I looked at a farm supply store for some aluminum 12 gauge wire and found some, but it was electric fence wire and I needed to buy a quarter mile of it (really didn’t know what I would use the other 1318 feet of wire for). I went to the Internet and looked up aluminum 12 gauge wire and found they use aluminum wire in jewelry (not that I ever needed to know that). I went to a craft store and purchased 3 feet of it for about $3. The aluminum wire was much lighter. I bent up another header quickly and was wondering what I should use for a collector on the headers. I found some aluminum tubing I used for diesel exhausts for a PWD 18 wheel truck. It seemed to be the right size to fit over the 4 header tubes. I used a flat screwdriver to crimp the collectors around the aluminum wire and epoxied the assembly together after polishing each component.

After the motor was painted I was thinking of adding some spark plug wires to the distributor and run them down to where the spark plugs would be. I was thinking this would be a big pain to do and I probably should pass. But I decided to try it. The spark plug wires on Dan’s car are red, but only had 26 gauge, black copper wire. So I decided to use the black wire even though it would not be easily seen.

So I went back to the Internet to find the firing order of a Chevy 396 and the direction of rotation of the distributor (if you are going to do it you might as well do it right). I epoxied all of the wires to the distributor and then split them into sides and drilled small holes and epoxied the other end to the block near each header output. I won’t say this was easy, but it wasn’t that bad. I also used a piece of wire to create a belt on the exposed pulleys.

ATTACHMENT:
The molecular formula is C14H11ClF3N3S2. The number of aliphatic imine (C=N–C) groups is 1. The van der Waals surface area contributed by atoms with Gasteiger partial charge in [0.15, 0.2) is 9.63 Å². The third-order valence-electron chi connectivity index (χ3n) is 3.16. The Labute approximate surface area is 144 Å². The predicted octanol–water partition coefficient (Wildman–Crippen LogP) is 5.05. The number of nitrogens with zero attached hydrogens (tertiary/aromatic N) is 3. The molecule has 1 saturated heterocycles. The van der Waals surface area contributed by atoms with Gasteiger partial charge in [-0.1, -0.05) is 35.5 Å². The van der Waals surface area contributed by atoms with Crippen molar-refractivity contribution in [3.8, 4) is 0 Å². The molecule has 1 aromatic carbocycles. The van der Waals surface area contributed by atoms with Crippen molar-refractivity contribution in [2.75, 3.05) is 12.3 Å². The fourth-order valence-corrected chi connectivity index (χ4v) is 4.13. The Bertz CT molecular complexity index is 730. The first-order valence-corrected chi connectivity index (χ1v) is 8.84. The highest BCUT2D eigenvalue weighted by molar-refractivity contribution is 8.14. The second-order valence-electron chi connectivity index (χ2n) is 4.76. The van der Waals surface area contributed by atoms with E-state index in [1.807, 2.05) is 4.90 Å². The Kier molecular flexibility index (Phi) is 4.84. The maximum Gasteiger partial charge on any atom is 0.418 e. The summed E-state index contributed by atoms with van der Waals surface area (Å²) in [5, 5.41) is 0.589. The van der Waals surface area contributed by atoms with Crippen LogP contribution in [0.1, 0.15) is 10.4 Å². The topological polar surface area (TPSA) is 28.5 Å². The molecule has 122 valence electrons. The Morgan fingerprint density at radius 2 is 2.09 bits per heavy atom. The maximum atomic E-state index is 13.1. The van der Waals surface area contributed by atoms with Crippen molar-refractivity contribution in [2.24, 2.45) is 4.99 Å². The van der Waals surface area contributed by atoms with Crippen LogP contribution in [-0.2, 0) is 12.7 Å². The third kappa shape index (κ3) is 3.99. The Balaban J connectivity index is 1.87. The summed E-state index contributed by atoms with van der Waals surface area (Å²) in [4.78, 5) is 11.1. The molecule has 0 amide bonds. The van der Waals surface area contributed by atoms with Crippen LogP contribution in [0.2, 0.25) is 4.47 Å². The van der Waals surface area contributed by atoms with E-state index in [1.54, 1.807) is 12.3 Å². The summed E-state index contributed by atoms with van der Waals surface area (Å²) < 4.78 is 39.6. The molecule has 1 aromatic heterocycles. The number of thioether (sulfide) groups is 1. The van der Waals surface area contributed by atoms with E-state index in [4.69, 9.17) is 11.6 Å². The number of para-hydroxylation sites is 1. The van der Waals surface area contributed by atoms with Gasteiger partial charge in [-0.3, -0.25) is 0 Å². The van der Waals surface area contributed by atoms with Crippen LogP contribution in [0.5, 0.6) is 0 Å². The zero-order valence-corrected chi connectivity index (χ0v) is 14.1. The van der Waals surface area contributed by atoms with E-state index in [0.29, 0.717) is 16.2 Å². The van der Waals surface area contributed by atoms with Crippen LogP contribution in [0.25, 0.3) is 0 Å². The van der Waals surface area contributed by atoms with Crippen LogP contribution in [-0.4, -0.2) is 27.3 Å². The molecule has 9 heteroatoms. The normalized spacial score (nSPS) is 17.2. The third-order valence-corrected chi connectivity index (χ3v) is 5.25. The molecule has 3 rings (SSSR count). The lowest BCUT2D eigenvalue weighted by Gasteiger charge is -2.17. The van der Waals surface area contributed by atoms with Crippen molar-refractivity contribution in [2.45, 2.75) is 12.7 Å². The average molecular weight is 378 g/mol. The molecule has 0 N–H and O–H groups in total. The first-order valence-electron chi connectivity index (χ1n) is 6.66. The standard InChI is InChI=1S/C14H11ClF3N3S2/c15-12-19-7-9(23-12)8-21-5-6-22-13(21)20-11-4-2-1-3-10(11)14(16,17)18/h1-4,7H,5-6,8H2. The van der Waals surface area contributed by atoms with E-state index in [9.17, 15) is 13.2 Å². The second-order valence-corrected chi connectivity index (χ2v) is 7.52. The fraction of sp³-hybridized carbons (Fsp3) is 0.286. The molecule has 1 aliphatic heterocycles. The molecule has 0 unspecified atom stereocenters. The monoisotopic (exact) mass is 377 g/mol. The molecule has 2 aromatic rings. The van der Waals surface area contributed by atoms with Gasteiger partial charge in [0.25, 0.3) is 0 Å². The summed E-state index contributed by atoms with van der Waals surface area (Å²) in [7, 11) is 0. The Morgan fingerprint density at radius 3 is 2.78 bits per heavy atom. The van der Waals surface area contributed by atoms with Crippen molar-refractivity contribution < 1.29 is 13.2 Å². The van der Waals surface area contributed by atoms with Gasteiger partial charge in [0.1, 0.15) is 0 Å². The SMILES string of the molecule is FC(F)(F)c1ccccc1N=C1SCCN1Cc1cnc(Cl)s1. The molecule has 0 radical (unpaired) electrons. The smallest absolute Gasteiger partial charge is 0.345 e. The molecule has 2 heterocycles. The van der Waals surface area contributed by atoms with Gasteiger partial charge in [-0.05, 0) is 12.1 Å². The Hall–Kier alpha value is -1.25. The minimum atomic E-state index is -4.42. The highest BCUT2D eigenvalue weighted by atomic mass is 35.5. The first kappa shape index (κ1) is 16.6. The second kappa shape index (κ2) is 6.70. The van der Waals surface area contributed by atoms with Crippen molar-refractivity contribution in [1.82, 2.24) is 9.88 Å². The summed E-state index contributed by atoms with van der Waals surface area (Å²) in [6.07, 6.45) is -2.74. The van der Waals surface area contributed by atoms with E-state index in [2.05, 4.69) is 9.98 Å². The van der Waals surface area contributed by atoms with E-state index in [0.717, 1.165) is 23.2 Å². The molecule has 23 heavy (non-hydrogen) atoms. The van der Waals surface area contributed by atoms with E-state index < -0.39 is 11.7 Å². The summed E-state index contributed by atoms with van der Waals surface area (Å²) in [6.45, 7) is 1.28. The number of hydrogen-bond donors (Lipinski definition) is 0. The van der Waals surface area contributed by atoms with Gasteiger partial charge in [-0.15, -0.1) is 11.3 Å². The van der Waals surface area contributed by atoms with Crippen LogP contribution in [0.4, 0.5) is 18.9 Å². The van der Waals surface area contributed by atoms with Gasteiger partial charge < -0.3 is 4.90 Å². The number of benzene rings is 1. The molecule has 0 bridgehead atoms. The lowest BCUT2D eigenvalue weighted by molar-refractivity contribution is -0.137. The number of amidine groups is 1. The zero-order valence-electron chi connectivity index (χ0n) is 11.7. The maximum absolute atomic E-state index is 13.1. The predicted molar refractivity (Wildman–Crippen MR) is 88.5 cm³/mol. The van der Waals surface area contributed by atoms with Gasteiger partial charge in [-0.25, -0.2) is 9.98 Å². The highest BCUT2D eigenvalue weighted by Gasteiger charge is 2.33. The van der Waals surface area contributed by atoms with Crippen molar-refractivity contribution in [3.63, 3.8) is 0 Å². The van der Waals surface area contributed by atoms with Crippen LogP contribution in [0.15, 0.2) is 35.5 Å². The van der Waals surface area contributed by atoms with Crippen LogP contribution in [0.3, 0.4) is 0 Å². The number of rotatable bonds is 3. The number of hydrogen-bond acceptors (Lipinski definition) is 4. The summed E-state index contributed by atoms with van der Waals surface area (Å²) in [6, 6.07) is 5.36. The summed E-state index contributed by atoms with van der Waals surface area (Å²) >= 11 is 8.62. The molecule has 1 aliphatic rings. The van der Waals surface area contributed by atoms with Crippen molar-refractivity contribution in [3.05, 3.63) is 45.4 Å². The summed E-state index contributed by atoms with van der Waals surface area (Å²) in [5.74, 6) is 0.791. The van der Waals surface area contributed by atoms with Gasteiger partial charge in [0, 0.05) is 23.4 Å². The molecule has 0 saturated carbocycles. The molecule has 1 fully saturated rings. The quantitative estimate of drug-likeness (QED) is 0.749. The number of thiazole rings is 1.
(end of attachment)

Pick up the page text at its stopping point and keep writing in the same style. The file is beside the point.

The Model T was fast but there were a lot of fast cars in the open race, it took 5th place.


I am a leader with the Royal Rangers boy’s group at our AG church. Do the Royal Rangers have a specific kit that must be used? I have noticed that some previous year’s cars have the axle hole in the center of a 3/8 inch dowel that sets in an area that has been removed for the axle to be glued in.

The last I heard, the official Royal Ranger kit is the one you described:

However, some groups use our MV kits, and some use other kits.

If your local group will be participating in a “district” type meet, then your group will need to use the kit sanctioned by the district. But if you will only be holding a local race, then you can use any kit you want.

Last year you recommended BSA wheel molds 2,3, 8, and 15 as the best wheels. This year it is 2, 3, 6, and 15. Why the switch from 8 to 6? I have some wheels from last year and want to know which one to go with as I have both.

When I measured the wheels this past summer, the #8 molds were not anywhere near as good as they were a year previous. Apparently, the #8 mold casting degraded, and the #6 mold was replaced or refurbished.

If you purchased the #8 wheels well over a year ago, then they will probably be fine.

Want Answers?